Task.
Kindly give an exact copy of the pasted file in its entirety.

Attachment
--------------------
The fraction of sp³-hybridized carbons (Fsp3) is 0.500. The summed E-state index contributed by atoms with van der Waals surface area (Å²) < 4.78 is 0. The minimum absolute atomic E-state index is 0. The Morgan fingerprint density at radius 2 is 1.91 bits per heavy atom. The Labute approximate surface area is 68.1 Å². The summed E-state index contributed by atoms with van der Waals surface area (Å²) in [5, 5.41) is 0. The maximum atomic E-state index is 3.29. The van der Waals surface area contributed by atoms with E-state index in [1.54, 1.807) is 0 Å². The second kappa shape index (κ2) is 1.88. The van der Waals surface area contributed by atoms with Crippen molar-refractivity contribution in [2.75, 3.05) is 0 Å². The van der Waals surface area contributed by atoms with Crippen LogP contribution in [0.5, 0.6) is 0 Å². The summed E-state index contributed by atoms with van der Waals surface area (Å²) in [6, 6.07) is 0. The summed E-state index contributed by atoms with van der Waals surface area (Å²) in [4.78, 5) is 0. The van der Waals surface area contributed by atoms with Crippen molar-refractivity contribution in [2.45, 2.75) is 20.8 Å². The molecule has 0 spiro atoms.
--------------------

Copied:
The fraction of sp³-hybridized carbons (Fsp3) is 0.500. The summed E-state index contributed by atoms with van der Waals surface area (Å²) < 4.78 is 0. The minimum absolute atomic E-state index is 0. The Morgan fingerprint density at radius 2 is 1.91 bits per heavy atom. The Labute approximate surface area is 68.1 Å². The summed E-state index contributed by atoms with van der Waals surface area (Å²) in [5, 5.41) is 0. The maximum atomic E-state index is 3.29. The van der Waals surface area contributed by atoms with E-state index in [1.54, 1.807) is 0 Å². The second kappa shape index (κ2) is 1.88. The van der Waals surface area contributed by atoms with Crippen molar-refractivity contribution in [2.75, 3.05) is 0 Å². The van der Waals surface area contributed by atoms with Crippen LogP contribution in [0.5, 0.6) is 0 Å². The summed E-state index contributed by atoms with van der Waals surface area (Å²) in [6, 6.07) is 0. The summed E-state index contributed by atoms with van der Waals surface area (Å²) in [4.78, 5) is 0. The van der Waals surface area contributed by atoms with Crippen molar-refractivity contribution in [2.45, 2.75) is 20.8 Å². The molecule has 0 spiro atoms.